Some progress!

Wired (the best magazine out there?) weighs in on how video games are impacting real live sports:

Today’s football players have an edge that no athletes before them have possessed: They’ve played more football than any cohort in history. Even with the rise of year-round training, full-contact practice time on the field hasn’t increased — in fact, it has actually gone down, as coaches have tried to limit the physical punishment that the game exacts. But videogames, especially the ubiquitous Madden NFL, now allow athletes of all ages to extend their training beyond their bodies.


8 Responses to “Some progress!”

  1. zachary Says:

    i dont see a correlation between video games and atletic prowess. i would have dunked in 3rd grade if that were the case.

  2. Boyle Says:

    I can totally see the correlation between video games and sports development. Madden or Fifa help you recognize coverage and aid in the development of strategy for athletes. They help with vision of the field as opposed to the physical abilities.

    Golf pros are using the Wii Tiger Woods 10 to help people fix their crappy golf swings. I’ve played and it is very realistic, I am a terrible golfer on the links and while playing tw10.

    Also wired does rule.

  3. indeedindeed Says:

    this isn’t covered in the piece, but i bet that Tony Hawk has drastically impacted skateboarding (not just for helping to grow interest in the sport, but in thinking up moves)(though the combos that people can hit are so unrealistic in that game. if Tony Hawk were Madden, Peyton manning could throw a football 900 yards.)

  4. zachary Says:

    i dont see the corelation. shenanigans

  5. Pat Says:

    Playing madden for an nfl player is not like film study or anything of the sorts. It may help a teeeny tiny bit, but the benefit is likely not substantial.

    Peyton Manning has a binder on every defensive coordinator in the NFL where he takes notes during film study to get a feel for all their tendencies…playing madden likely does 0 for him and other nfl qb’s.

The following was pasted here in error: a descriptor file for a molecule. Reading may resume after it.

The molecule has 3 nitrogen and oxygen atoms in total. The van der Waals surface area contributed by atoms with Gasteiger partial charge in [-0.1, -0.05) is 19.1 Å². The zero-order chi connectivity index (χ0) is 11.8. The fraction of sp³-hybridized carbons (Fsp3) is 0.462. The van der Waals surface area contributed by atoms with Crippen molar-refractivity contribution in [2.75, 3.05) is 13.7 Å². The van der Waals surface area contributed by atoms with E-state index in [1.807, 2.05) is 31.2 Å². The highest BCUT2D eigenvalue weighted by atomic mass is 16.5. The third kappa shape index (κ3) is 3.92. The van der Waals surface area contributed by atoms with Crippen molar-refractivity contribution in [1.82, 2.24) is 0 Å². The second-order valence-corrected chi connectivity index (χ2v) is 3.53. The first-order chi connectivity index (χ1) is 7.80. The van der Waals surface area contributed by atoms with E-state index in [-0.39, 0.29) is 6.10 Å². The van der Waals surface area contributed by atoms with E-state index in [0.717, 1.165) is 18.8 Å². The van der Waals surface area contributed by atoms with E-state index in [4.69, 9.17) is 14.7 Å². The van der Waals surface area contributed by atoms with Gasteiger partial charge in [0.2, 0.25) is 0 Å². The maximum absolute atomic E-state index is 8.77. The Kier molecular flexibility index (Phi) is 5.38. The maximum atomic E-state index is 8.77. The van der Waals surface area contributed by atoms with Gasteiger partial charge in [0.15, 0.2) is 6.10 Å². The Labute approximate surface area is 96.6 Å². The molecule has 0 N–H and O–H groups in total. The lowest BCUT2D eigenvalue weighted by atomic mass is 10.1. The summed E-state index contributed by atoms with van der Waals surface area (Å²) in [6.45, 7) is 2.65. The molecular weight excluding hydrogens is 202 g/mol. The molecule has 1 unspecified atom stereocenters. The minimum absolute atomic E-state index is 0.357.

Football is an extremely complex game which involves reading and reacting as well as running designated routes and plays and NFL players do this all as a job. They are extremely well versed in plays and playbooks down to understanding the tendencies of specific players.

    For Madden to really help an NFL player, the game creators would have to study NFL football more than current coaches and players do. That’s simply not happening.

    Wired is a very good magazine…i thought they were going out of business though?

  6. Kenny Says:

    Didn’t read the article yet. But I don’t think they are claiming that playing Madden is going to help a current NFL players. My impression of what they are claiming is that by the time they reach the NFL Madden has already had an impact. It’s not a direct impact like “The more madden you play, the better prepared you are going to be.”

    What I think they are talking about, and what I think is true, is that as kids grow up they are exposed to fairly complex football thinking at a really young age. Teenagers are playing Madden, and already know terminology and general concepts that they have picked up playing Madden. Kids already know what a cover 2 defense is, what a zone blitz is, the difference between a slant and a post, or a trap and a dive. These are simple things but it’s like anything else, if you are generally familiar with them at a younger age it makes learning the nuances as you develop as a player easier. I think this claim has some legitimacy to it.

  7. indeedindeed Says:

    kenny is right, they’re talking about how kids now are growing up with a much more sophisticated awareness of NFL strategy, they’re not talking about throwing balls into coverage.

    the example the article was built around was the madden strategy of running around to waste time at the end of a period that has transitioned into the league.

  8. indeedindeed Says:

    also, you can learn a lot more about football playing madden than just watching at home on TV because the TV cameras just focus on the ball and don’t let you see what the defense and the secondary is doing.

    though actual NFL people have access to the “coaches cams” footage that for whatever reason aren’t for sale to even the most hardcore fans.

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